Al Tonetti, chair (members Bill Kennedy, Jeff Reichwein, Lauren Sieg)
Protecting Underground Utilities
Enforcement of Ohio’s call before you dig law began January 1, 2016. The registration fee for non-residential callers is a flat $25 this year. It may be reduced or eliminated next year. Approximately 24 complaints of potential violations have been reviewed by Public Utilities Commission of Ohio and its Underground Technical Committee. Few have been against excavators; mostly against utilities and locators. Possible law revisions include waiting 72 instead of 48 hours to give locators more time (they are swamped since enforcement began), removal of exemptions, clarifying the large complex projects process, and ticket life. The Ohio Utilities Damage Prevention Coalition is likely to meet early next year to discuss possible revisions. Al Tonetti will attend on the OAC’s behalf. Al invited a representative from the Ohio Utilities Protection Service to give refresher presentation on Ohio’s one-call process at the fall 2017 OAC membership meeting.
Statehood Day 2017
Planning for Statehood Day, Wednesday, March 1, 2017, has begun. Last year Al Tonetti, on behalf of the OAC, suggested that Statehood Day partners pursue a concurrent resolution supporting the U.S. Government’s nomination of the Hopewell Ceremonial Earthworks nomination to the World Heritage List. This was done. In May, the House approved the resolution. It now needs approved by the Senate by end of year (end of Ohio’s two year legislative cycle). An effort to better protect human burial places in Ohio may be on this years’ legislative priorities (see below).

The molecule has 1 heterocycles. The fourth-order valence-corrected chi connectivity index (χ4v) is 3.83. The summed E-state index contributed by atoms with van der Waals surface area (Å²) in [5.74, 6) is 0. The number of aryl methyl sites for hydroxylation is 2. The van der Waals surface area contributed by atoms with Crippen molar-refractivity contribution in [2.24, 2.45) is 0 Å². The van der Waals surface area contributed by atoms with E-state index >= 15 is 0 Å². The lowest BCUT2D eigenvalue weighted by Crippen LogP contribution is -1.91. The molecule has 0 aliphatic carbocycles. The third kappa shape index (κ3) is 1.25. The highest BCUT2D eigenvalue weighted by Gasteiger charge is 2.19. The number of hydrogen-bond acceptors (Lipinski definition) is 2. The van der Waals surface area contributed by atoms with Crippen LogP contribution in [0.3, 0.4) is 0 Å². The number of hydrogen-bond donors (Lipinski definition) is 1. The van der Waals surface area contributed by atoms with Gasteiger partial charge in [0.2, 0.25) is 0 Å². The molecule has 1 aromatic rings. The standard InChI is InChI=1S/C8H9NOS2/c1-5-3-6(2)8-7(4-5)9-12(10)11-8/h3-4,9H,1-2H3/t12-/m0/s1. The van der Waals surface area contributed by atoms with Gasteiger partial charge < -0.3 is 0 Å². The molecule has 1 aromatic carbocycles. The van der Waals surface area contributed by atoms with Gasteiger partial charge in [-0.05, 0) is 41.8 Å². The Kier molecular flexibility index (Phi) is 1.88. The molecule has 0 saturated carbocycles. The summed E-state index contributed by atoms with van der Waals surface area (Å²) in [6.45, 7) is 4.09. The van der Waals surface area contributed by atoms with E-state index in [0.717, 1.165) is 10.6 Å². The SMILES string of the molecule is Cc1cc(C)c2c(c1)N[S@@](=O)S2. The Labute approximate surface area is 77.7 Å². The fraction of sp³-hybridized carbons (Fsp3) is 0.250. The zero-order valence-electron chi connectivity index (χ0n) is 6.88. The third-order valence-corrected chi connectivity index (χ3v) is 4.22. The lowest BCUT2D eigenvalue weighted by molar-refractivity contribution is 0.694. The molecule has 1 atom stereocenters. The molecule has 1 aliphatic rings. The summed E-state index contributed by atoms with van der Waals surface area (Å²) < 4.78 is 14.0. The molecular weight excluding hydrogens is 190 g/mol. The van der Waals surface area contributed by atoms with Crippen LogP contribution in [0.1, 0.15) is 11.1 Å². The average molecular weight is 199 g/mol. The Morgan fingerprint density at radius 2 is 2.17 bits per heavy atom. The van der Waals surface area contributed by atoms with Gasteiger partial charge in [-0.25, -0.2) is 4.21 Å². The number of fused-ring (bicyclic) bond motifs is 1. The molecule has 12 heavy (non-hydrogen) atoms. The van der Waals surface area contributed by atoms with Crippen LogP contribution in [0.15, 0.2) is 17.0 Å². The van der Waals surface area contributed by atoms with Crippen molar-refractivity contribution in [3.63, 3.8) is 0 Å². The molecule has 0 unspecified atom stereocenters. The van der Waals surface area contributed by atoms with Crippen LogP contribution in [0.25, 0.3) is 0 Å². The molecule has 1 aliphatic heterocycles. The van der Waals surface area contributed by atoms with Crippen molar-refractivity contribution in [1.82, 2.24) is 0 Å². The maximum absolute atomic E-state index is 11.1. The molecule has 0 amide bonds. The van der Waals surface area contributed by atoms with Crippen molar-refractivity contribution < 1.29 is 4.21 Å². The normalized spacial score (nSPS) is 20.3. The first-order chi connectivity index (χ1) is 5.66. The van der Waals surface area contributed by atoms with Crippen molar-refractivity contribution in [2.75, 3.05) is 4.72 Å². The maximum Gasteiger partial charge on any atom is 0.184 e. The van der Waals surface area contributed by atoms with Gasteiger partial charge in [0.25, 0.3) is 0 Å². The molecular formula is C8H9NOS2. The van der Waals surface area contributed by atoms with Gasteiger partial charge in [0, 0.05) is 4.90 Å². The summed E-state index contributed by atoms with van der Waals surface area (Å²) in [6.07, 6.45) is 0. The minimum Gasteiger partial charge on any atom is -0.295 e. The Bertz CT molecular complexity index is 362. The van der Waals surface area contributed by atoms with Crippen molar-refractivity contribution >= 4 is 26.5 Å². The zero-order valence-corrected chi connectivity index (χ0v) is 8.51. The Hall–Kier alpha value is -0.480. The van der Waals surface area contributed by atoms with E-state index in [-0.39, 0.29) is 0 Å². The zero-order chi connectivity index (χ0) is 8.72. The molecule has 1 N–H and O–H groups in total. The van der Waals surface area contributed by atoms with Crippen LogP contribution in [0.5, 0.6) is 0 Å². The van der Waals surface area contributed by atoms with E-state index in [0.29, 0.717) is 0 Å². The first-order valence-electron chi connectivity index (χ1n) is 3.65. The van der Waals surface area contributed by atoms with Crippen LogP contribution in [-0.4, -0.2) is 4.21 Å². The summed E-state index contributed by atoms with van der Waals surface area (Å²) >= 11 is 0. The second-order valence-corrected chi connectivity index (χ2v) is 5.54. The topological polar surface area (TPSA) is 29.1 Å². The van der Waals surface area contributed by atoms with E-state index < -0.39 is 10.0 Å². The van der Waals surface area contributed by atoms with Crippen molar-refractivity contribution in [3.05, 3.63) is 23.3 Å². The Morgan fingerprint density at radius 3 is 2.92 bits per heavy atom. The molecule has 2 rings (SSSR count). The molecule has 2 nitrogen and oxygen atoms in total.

Section 106 Consultations
U.S. Army Corps of Engineers (USACE), Huntington District: Continuing consultation on Consol Energy’s Meigs Mine 31 pipeline, where prehistoric human remains were discovered at 33GA387.
Also in the Huntington District, the Rolling Hills Generating Station project. The OAC was asked to consult regarding resolving adverse effects to site 33MS609, a stratified, primarily Late Archaic-Early Woodland site on the Ohio River floodplain. We agreed to do so.
Buckeye Lake Dam: additional information received. USACE Huntington District is the lead agency.
The OAC became a consulting party on the proposed data recovery at 33HY107 for the Maumee River Crossing Bridge. A conference call with consulting parties recently occurred. USACE Buffalo District is the lead agency.
The OAC is also a consulting party on data recovery at 33FR560, 33FR1303, and 33FR2349 at the Columbus Southerly Wastewater Treatment Plant. The Ohio EPA is the lead agency.
The state of Ohio is selling farm prison properties. One is in Chillicothe and may affect the Shriver Circle (prehistoric earthwork). We are consulting with SHPO, Hopewell Culture National Park, and others about this matter.
The Federal Bureau of Land Management is proposing selling oil and gas leases on thousands of acres in the Marietta Unit of the Wayne National Forest. There is no federal undertaking yet but we are monitoring the situation.